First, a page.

If you are bogged down on this step, don’t fret. I have created a course called The Financial Audit ToolKit to help you audit your finances and build out your own customizable financial plan. This lays out everything I do to make sure my spending is in check, as well as how i set goals and create my own plan, using the exact tools that I’ve used to save $50k in just 2 years. Remember, having a plan puts you in the drivers seat of your own financial life, and knowing where your money is going and how you’re going to reach you goal eliminates all of the uncertainty.

2. Stop Comparing Yourself

It’s easy to feel behind or like a failure when you see other people making $100k out of college at big-name companies, or see your friends starting businesses or getting promotions. We live in a world where we are bombarded with everyone’s highlight reel; Instagram is used to show off flashy vacations, big purchases like new cars or designer bags and the like. First of all, it is important to remember that just because someone buys these things, doesn’t mean they have a lot of money. Second of all, comparing yourself to them isn’t going to make you richer.

Naturally, we all tend to compare ourselves to our friends and the people we see on Instagram. It is human nature. But, it definitely isn’t productive and perpetuates our own anxiety and feelings of inadequacy. Here are a few things to keep in mind next time you fall into this comparison trap:

  • All of our lives, and financial journey’s are unique. Some people will exit college at an advantage because they come from a place of privilege; you don’t know what their parents or family sacrificed for that.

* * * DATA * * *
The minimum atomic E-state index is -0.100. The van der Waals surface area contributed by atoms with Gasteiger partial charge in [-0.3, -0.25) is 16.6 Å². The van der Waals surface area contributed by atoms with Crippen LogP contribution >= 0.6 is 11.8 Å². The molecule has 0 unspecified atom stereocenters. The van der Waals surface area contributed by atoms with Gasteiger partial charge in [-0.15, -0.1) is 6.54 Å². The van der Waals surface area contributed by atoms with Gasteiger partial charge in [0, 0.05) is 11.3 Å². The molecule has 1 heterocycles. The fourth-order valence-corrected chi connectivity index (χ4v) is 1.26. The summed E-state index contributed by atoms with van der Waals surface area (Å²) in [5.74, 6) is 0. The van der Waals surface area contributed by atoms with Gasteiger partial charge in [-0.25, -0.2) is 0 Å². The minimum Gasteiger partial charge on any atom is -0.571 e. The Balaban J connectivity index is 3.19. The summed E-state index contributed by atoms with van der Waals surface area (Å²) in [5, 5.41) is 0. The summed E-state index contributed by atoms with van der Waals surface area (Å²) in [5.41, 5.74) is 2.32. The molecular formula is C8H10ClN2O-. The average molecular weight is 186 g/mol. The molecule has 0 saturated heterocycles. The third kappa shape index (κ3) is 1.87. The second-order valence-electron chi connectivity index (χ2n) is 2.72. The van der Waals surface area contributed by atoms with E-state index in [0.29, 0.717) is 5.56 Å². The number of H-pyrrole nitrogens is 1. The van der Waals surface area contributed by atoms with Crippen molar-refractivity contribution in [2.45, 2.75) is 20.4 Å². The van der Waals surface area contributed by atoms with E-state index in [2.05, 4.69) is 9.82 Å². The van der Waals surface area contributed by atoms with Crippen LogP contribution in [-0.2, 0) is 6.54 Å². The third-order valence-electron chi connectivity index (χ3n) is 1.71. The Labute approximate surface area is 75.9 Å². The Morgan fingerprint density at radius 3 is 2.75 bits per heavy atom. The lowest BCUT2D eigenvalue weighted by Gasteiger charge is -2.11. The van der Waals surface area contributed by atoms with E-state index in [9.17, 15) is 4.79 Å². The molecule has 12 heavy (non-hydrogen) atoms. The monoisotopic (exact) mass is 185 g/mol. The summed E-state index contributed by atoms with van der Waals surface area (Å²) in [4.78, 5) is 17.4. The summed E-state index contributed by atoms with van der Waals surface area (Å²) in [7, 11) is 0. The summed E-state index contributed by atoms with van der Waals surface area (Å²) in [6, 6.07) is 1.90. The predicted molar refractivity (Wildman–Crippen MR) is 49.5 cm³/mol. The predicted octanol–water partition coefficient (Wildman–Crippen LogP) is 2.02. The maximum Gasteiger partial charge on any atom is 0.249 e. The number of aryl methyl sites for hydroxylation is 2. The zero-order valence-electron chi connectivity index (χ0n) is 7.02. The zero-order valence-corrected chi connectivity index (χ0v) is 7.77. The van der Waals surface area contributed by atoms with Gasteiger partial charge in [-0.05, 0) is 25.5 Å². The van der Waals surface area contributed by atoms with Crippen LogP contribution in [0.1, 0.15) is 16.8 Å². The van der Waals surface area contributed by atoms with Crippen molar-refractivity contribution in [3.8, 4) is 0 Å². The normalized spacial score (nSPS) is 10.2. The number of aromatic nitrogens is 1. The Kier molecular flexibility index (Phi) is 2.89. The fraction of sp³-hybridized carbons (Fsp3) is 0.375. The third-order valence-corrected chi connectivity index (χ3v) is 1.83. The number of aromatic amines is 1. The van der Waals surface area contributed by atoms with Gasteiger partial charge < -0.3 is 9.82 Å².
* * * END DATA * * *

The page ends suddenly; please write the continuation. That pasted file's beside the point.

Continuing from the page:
• Just because someone posts flashy pictures or has flashy material things does not mean they are rich. You don’t know the number in their bank account.

  • We don’t always see the hard work behind someone else’s financial success. It can be easy to forget that successful people hustle behind the scenes.

  • Envying someone else’s financial situation will not change yours. The end.

  • You are in control of your own money. You have power over your life. Remember that!

3. Knowledge is Power- Educate Yourself!

Whenever I feel stressed about something, whether it be because something in my body hurts and I think I am dying, or I get someone put on my desk at work that I don’t know how to solve, I turn to Google. The fear of the unknown can be overwhelming. My first instinct is to learn everything about it so that I can approach it with as much information as possible. Knowledge is power. Nothing makes you feel quite as confident as knowing your shit.

When you feel stressed about money, start learning. There are endless resources online (my Instagram included!) where you can learn the ins and outs of personal finance, from paying off debt to saving for retirement and investing. Take some time to really research what is keeping you up at night, whether it be debt payoff strategies or how to stop spending all your money on candles you literally don’t need. Take matters into your own hands!

The Bottom Line

Money can be annoying. It can be so annoying because it really is so important in our lives. You’ve probably heard that money doesn’t buy happiness; and it doesn’t. But it freaking helps. Money opens doors. Money is a resource and a tool we NEED to succeed. So learn how to manage it properly, because worrying about it won’t do you any good.